The intensity of the jelly was amazing. Each of the individual flavours could be discerned and they popped on the tastebuds one after another. Such a clever dish. It was served with a dish of various seaweed crisps. The idea, we were told, was to have a spoonful of the dish first, ensuring we got all the elements at once, and then to use the crisps as ‘toast’. Absolutely yummy.

Amber Hong Kong

It doesn’t get much more luxe than this

Next up was ‘confit and smoked’ Tasmanian salmon. This was extraordinarily pretty. It was presented at the table with a glass dome, lifted to allow the smoke (from cherry, apple and pear) to disperse. The salmon was coated in very fine breadcrumbs coloured with squid ink and presented with a side salad of green asparagus, pickled cucumber and horseradish cream. It was very strong – too strong for Greedy Girl who was happy to taste and send across to gluttonous husband to finish.

Then it was time for the foie gras course and Greedy Girl’s ‘alternative’. Greedy Girl initially enquired whether it was possible to have the foie gras with something other than pineapple. Unfortunately no. It arrived as a steamed and grilled slice, accompanied by pineapple in two guises, carpaccio and a grilled wedge, and a salad of leek, coconut and black pepper.  Gluttonous husband said the foie gras worked well with the carpaccio, which was truly very thin, and had a nice contrast. He said, however, the grilled wedge was too strong. Greedy Girl was presented with a sea bream dish instead. Relative to the other courses, this was a large dish. A fillet of the fish sat next to a large Japanese tomato topped with garlic flowers and fried capers, topped with a tomato and cuttlefish sauce. It was light, tasty and delicious.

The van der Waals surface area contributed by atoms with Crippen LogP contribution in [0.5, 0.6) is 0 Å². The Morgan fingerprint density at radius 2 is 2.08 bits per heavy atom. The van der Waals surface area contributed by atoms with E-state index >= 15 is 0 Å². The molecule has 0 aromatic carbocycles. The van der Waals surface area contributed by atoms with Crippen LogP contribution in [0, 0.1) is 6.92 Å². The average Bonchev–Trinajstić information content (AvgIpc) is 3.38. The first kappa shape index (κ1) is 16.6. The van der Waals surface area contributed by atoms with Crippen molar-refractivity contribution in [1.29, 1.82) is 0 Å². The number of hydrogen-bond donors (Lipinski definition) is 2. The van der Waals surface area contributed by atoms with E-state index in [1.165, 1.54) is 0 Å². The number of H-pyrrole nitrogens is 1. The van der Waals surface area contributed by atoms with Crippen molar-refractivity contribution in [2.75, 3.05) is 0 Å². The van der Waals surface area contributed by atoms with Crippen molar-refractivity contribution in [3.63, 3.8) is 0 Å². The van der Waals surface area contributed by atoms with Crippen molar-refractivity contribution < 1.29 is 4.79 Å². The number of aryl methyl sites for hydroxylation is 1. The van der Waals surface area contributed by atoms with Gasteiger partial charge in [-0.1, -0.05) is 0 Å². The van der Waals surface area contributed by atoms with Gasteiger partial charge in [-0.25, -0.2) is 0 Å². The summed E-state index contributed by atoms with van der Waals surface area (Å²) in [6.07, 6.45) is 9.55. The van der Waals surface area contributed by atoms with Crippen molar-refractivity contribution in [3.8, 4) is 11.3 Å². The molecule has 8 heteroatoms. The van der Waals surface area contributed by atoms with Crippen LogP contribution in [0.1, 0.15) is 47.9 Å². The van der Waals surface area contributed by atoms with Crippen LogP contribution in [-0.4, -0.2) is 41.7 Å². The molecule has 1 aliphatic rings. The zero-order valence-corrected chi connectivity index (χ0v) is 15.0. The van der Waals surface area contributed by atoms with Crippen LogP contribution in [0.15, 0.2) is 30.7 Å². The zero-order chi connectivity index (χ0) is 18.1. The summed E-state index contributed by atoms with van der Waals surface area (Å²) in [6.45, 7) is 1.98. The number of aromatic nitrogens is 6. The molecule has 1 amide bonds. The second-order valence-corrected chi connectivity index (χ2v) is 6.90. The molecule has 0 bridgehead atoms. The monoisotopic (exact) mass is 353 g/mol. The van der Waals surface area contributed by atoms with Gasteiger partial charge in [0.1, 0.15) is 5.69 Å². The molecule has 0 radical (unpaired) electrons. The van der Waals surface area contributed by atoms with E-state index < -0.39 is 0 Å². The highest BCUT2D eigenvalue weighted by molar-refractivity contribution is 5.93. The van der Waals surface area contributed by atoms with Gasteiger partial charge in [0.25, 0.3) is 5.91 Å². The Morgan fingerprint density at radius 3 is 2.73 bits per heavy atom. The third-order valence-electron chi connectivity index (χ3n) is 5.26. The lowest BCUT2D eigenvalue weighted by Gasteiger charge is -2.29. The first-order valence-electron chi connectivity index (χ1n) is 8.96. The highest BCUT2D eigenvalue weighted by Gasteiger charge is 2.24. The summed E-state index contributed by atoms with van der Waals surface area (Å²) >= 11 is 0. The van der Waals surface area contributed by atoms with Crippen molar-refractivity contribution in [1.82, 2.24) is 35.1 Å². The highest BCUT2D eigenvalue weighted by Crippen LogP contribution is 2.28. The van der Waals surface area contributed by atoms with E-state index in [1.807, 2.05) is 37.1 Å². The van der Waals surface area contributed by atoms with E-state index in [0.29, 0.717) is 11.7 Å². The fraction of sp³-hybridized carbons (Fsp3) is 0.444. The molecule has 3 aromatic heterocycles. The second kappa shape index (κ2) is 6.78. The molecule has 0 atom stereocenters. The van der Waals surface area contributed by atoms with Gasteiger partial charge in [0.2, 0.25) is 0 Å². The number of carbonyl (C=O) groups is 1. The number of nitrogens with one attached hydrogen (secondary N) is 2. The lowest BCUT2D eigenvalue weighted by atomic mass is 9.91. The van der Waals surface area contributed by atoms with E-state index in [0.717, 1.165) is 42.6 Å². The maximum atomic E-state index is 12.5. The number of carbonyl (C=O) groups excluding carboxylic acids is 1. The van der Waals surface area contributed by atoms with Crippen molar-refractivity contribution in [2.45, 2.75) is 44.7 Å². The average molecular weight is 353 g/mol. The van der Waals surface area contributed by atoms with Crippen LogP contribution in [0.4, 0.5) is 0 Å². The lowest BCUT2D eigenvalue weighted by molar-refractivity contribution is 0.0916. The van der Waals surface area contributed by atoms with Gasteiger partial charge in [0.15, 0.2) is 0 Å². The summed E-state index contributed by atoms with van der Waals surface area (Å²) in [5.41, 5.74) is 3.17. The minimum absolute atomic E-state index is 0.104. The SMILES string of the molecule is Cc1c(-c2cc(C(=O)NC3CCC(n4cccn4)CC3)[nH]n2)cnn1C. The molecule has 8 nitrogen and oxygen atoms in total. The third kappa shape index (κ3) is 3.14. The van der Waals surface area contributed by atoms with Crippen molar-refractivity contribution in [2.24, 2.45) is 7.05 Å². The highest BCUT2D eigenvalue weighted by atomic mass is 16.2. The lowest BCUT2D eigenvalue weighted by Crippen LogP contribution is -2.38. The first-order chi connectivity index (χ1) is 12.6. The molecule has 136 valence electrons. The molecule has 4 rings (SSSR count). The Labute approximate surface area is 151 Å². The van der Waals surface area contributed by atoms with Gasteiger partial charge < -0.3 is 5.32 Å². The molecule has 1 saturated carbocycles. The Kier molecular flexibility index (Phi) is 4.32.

Our final savoury dish for the night was wagyu beef. Patiently the wait staff explained to almost every diner the best way to have the meat was medium rare. Cooked less, the fat in the meat wouldn’t dissolve. Cooked more, well we didn’t want to contemplate having it cooked more than medium rare. This was served as a ‘strip loin’ and a braised short rib with a medley of ‘Cevennes’ onion (from the French Riviera) and a selection of green leaves. Beef and onions – what’s not to like? The meat was soft, melting and perfectly complemented by the onions done in several styles and all topped by a delightful red wine jus.

Next up, it was time for cheese. The selection was substantial and quite, er, fragrant. We were invited to choose a hard, a goat’s, a blue and from a range of camembert. Greedy Girl took a mimolette, an ash-coated chevre and a standard camembert, while gluttonous husband had a cow’s milk hard cheese, a blue, a very soft goat’s cheese and a camembert infused with calvados. We tried them all and quickly admitted defeat.

Then to the first of the desserts. Organic lemon ‘tart’ tubes with a tarragon gel, raspberries and Italian meringue. Delish, tart, refreshing, sweet. It ticked all the boxes. The Italian meringue was very soft (as you’d expect) and provided a nice textural counterpoint. The berries still had a slight tartness.

Next was the chocolate souffle. Greedy Girl sighed when she saw how small they were but, in the end, was glad they weren’t super sized. The souffle was made using 85% abinao chocolate (a premium French chocolate) and paired with a cacao sorbet which was cold, dark and luscious.

Amber Hong Kong

Chef Richard Ekkebus

By this point, being our first major meal of our 2013 major eating tour, we decided enough was enough. No coffee or tea, having had several cups during the day and decided to head for the door.
Not so fast. Petits fours were dispensed in a metal tiffin case. The apple macarons and little almond biscuits were delish but Greedy Girl couldn’t resist one more dive into the heavenly pool of chocolate with a tiny dark tart. Some caramels and marshmallows were regretfully declined.

Amber’s food is exceptionally accomplished. There wasn’t a low spot in the entire menu and, given the various amuse bouches and other touches that’s no mean feat. Perhaps there wasn’t as much fusion on show as Greedy Girl had hoped but the signature sea urchin dish was worth the price of admission alone.

Richard Ekkebus obviously knows his stuff. It would be interesting to try some of his more experimental cuisine but we left Amber feeling very full and extremely satisfied.

With thanks to the Landmark Mandarin Oriental Hotel for providing several of the pictures used in this post.


15 Queen’s Road Central, Hong Kong